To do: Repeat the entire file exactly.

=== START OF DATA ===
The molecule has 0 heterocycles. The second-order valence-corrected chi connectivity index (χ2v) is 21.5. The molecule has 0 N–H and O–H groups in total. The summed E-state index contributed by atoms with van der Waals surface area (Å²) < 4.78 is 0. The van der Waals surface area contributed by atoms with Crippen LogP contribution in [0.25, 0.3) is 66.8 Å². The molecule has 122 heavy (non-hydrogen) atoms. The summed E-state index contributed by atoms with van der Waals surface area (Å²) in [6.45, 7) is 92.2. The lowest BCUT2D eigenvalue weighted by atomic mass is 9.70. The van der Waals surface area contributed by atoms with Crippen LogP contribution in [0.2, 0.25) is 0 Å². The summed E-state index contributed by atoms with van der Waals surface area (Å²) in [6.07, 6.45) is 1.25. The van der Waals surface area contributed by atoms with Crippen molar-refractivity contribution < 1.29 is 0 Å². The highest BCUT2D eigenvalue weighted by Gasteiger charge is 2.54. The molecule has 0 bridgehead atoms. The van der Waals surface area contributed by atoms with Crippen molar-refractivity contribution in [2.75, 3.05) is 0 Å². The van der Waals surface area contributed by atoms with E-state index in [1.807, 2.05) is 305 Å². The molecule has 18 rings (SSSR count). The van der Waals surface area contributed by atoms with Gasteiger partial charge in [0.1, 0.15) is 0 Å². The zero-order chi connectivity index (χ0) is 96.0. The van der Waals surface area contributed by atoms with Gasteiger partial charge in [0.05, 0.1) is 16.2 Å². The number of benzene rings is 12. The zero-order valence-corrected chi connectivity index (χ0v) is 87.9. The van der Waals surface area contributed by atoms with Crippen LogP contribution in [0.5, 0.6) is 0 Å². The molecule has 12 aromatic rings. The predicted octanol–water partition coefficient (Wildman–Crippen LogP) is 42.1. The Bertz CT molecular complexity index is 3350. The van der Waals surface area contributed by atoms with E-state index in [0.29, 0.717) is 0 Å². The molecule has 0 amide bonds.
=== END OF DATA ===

The molecule has 0 heterocycles. The second-order valence-corrected chi connectivity index (χ2v) is 21.5. The molecule has 0 N–H and O–H groups in total. The summed E-state index contributed by atoms with van der Waals surface area (Å²) < 4.78 is 0. The van der Waals surface area contributed by atoms with Crippen LogP contribution in [0.25, 0.3) is 66.8 Å². The molecule has 122 heavy (non-hydrogen) atoms. The summed E-state index contributed by atoms with van der Waals surface area (Å²) in [6.45, 7) is 92.2. The lowest BCUT2D eigenvalue weighted by atomic mass is 9.70. The van der Waals surface area contributed by atoms with Crippen LogP contribution in [0.2, 0.25) is 0 Å². The summed E-state index contributed by atoms with van der Waals surface area (Å²) in [6.07, 6.45) is 1.25. The van der Waals surface area contributed by atoms with Crippen molar-refractivity contribution < 1.29 is 0 Å². The highest BCUT2D eigenvalue weighted by Gasteiger charge is 2.54. The molecule has 0 bridgehead atoms. The van der Waals surface area contributed by atoms with Crippen molar-refractivity contribution in [2.75, 3.05) is 0 Å². The van der Waals surface area contributed by atoms with E-state index in [1.807, 2.05) is 305 Å². The molecule has 18 rings (SSSR count). The van der Waals surface area contributed by atoms with Gasteiger partial charge in [0.1, 0.15) is 0 Å². The zero-order chi connectivity index (χ0) is 96.0. The van der Waals surface area contributed by atoms with Gasteiger partial charge in [0.05, 0.1) is 16.2 Å². The number of benzene rings is 12. The zero-order valence-corrected chi connectivity index (χ0v) is 87.9. The van der Waals surface area contributed by atoms with Crippen LogP contribution in [0.5, 0.6) is 0 Å². The molecule has 12 aromatic rings. The predicted octanol–water partition coefficient (Wildman–Crippen LogP) is 42.1. The Bertz CT molecular complexity index is 3350. The van der Waals surface area contributed by atoms with E-state index in [0.29, 0.717) is 0 Å². The molecule has 0 amide bonds.